From the first track, “Poor Man,” of Jeffrey Martin’s third full-length album, One Go Around, it is evident that each of the twelve tracks come from a place of deep respect and understanding. The album explores feelings of extreme heartache, despair, and confusion. Intertwined with his raw, melancholic vocals, it is a haunting step into the darker, but the realistic side of Americana music.
While Martin’s music has always rooted itself in dissecting the realm of human emotions, One Go Around marks his commitment to music– the Portland, OR based singer-songwriter had previously balanced a career as a high school creative writing teacher, along with his burgeoning music path. Now that he is a full time musician, it shows, his music reaching a new level of understanding. Moreover, he has taken the stories learned during his time as a teacher, and transferred that pain and suffering experienced by those he encountered, and reflected it into his songwriting. The songs on One Go Around are Martin’s way of giving back, telling stories for those who do not have the platform he has worked for. On Americana ballad “What We’re Marching Toward,” Martin demonstrates his ability to take a country’s fear and transform it into a fresh approach to strife and despair– this is his Pete Seeger moment, fueling us to stand up and march towards what is fair, and right.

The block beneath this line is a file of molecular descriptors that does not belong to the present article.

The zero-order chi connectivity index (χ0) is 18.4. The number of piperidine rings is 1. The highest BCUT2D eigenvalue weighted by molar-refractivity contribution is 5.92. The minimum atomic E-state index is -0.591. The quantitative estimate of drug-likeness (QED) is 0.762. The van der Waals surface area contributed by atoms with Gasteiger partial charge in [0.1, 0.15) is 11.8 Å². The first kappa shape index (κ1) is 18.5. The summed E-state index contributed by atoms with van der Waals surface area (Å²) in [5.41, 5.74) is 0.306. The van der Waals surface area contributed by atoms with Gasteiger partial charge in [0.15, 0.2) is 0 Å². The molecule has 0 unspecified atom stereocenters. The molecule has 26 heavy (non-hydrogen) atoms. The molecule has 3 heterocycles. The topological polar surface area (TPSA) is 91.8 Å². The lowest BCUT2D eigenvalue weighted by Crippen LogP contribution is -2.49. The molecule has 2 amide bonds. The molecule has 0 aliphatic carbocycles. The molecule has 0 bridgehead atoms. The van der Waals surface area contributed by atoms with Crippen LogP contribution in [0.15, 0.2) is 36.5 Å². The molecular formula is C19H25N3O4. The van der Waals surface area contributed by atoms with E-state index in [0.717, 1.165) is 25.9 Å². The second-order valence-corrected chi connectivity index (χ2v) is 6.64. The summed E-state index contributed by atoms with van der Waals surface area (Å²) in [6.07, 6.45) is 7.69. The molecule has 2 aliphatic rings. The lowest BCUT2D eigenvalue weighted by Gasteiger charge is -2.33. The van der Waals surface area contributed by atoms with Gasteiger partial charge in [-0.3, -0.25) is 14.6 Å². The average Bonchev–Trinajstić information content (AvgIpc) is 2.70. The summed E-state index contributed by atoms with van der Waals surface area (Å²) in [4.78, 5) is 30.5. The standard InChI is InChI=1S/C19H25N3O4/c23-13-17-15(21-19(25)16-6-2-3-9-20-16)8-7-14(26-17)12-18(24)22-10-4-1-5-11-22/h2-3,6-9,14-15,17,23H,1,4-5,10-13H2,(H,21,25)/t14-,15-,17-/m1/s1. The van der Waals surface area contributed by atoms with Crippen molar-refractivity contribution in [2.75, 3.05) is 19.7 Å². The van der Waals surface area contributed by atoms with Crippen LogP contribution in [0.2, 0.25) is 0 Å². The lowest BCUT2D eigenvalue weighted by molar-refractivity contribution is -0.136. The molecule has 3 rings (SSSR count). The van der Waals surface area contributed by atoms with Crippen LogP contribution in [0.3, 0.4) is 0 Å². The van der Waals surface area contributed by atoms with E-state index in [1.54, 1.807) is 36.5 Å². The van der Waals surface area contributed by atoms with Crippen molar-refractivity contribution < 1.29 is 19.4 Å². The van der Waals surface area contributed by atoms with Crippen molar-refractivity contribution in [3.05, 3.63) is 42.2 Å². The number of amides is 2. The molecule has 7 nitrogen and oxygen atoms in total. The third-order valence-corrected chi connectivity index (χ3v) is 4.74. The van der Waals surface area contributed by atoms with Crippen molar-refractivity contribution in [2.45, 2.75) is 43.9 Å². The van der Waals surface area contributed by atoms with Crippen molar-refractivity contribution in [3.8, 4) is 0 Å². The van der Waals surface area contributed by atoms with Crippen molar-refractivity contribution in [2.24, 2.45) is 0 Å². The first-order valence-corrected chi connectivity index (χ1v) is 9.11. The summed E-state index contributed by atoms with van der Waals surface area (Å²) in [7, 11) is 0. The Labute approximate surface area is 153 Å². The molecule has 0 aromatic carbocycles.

Taking cues and influence from other folk singer-songwriters, Martin’s lyrics are heartbreaking but necessary, similar to those of Bahamas and Ray LaMontagne. Additionally, chord changes hit the listener in a place they’d rather hide, provoking the deepest emotions of sadness, but also love. The album’s feeling boils down perfectly in the elegant “Thrift Store Dress,” particularly when Martin sings, “Let that old time music burn a hole in my chest.” Anna Tivel’s violin adds a layer of melancholia, reminiscent of pure Appalachian tunes.